ARMOUR V. HOLCOMBE, S10F0946
*All courts mentioned are at the state level.
- Appellant held title to real property that was deemed subject to equitable division in the divorce of her son from his wife.
- The couple was married in 1978. Appellant acquired a home in 1991 and allowed the couple to live there. In 1996, Appellant deeded to the property to her son individually, as a gift. In March 2005, the son was facing financial difficulty and transferred the property back to Appellant. Wife filed for divorce in October 2005.
- Wife amended her divorce complaint to include Appellant as an additional defendant, sought to enjoin Appellant from selling the property, and sought to have the deed from her husband to Appellant set aside. The trial court then ordered the home to be sold and proceeds placed in escrow. The home sale resulted in $68,873.58 being placed in escrow.
- On the first day of trial, Wife told the court that she was not going to pursue the fraudulent conveyance issue. No jury instructions were given regarding the issue of fraudulent conveyance.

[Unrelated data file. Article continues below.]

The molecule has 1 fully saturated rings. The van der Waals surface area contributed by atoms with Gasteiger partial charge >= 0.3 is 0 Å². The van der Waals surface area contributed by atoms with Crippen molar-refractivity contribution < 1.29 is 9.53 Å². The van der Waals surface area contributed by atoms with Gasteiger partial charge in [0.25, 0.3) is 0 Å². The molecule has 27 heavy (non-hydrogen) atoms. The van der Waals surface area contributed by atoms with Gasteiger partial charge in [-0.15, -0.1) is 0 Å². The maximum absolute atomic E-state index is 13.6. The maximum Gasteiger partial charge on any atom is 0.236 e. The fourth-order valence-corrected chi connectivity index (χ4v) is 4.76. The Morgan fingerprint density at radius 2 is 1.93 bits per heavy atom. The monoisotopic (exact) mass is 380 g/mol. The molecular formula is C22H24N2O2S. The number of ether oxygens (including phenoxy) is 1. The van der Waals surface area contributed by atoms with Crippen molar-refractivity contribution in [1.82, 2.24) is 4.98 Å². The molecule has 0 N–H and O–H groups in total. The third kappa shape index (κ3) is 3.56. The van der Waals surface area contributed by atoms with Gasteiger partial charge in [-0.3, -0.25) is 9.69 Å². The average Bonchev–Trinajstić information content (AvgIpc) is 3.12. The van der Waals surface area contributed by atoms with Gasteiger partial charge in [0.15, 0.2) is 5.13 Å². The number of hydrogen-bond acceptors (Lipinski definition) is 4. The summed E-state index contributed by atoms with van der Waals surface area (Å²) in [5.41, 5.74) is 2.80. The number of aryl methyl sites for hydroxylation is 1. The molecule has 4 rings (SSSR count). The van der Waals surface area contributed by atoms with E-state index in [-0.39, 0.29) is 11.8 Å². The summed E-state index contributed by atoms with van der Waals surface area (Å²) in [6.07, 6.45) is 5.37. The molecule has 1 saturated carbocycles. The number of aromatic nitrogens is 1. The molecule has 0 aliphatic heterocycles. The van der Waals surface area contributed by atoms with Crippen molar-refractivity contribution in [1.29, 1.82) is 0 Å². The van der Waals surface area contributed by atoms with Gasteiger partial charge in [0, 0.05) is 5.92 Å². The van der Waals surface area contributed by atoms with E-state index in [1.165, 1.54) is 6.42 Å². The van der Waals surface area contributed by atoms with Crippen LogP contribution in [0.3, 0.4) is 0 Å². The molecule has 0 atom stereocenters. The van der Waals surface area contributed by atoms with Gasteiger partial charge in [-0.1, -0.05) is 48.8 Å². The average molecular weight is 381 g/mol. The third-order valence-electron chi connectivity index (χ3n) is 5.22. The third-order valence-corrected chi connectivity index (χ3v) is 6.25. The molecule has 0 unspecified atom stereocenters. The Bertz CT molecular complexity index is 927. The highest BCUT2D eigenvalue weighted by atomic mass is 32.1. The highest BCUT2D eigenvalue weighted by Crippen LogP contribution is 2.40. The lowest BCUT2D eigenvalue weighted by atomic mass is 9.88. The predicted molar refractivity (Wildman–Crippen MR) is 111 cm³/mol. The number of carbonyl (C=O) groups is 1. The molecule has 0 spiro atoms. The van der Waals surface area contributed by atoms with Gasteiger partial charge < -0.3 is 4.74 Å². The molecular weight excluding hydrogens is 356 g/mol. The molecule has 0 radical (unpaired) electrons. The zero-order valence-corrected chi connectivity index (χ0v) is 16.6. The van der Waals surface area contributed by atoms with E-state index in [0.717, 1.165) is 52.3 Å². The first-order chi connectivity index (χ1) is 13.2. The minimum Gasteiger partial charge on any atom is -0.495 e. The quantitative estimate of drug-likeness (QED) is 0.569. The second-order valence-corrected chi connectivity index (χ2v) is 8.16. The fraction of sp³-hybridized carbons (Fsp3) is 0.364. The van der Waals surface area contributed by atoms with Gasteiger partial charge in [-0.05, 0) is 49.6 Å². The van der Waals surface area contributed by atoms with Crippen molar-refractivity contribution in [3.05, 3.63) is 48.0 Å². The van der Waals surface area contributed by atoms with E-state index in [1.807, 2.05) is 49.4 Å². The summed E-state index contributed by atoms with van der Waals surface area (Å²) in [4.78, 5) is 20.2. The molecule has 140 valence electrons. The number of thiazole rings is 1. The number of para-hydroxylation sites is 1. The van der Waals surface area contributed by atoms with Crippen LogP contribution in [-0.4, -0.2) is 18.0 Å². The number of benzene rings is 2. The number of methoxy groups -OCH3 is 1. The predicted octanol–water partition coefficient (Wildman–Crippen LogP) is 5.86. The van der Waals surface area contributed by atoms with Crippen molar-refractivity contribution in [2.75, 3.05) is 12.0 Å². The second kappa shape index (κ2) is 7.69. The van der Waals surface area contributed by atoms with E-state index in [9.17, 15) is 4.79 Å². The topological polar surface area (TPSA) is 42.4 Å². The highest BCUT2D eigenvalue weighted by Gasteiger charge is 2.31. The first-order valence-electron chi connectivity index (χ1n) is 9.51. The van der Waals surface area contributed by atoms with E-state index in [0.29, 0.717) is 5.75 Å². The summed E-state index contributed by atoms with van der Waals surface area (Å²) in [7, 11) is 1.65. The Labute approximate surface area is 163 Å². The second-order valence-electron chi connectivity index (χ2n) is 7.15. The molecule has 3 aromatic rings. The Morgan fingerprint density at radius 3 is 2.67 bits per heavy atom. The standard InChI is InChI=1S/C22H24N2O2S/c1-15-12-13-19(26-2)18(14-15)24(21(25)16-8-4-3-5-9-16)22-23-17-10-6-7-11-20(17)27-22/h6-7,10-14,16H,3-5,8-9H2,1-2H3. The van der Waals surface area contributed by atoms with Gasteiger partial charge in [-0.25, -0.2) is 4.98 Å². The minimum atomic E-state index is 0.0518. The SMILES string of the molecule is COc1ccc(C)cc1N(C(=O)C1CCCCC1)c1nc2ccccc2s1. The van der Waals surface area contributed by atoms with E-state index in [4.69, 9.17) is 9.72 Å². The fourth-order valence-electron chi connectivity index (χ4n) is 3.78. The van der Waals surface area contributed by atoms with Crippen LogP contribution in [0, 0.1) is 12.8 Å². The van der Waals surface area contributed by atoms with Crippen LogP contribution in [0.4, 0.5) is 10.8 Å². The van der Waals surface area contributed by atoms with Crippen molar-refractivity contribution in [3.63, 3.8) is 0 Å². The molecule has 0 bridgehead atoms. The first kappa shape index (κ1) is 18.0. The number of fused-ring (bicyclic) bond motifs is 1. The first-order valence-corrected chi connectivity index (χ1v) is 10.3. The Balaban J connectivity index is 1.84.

- The trial court did instruct the jury that the proceeds of the sale were a marital asset, and the jury awarded Wife $41,500 from the proceeds.
- Appellant contends that there was no evidence that the property was a marital asset, and that the trial court erred in denying her motions for relief (motions for directed verdict, judgment notwithstanding the verdict, and new trial) and in instructing the jury regarding the equitable division of the property. The Supreme Court agreed with Appellant.
- The Supreme Court noted that at the time of the divorce, the real estate was not the separate property of Husband; He had transferred the property to Appellant prior to Wife filing for divorce.
- Wife chose not to pursue a fraudulent conveyance claim, and she cited no case law in which the court has recognized a right to pursue the equitable division of property title in a person other than one of the spouses, without title to that property first being brought into the estate of one of the divorcing parties by the determination that a fraudulent conveyance has occurred.
- The Supreme Court explained that the law of contracts and titles is respected in divorce cases, and because Wife chose to abandon the avenue of a fraudulent conveyance claim, there was no basis for her claim upon Appellant’s property in the divorce action.
- Tyler C. Dixon for appellant
- Nicholas E. Bakatsas for appellee
- Donald R. Donovan for appellee
Cobb Superior Court; Kenneth O. Nix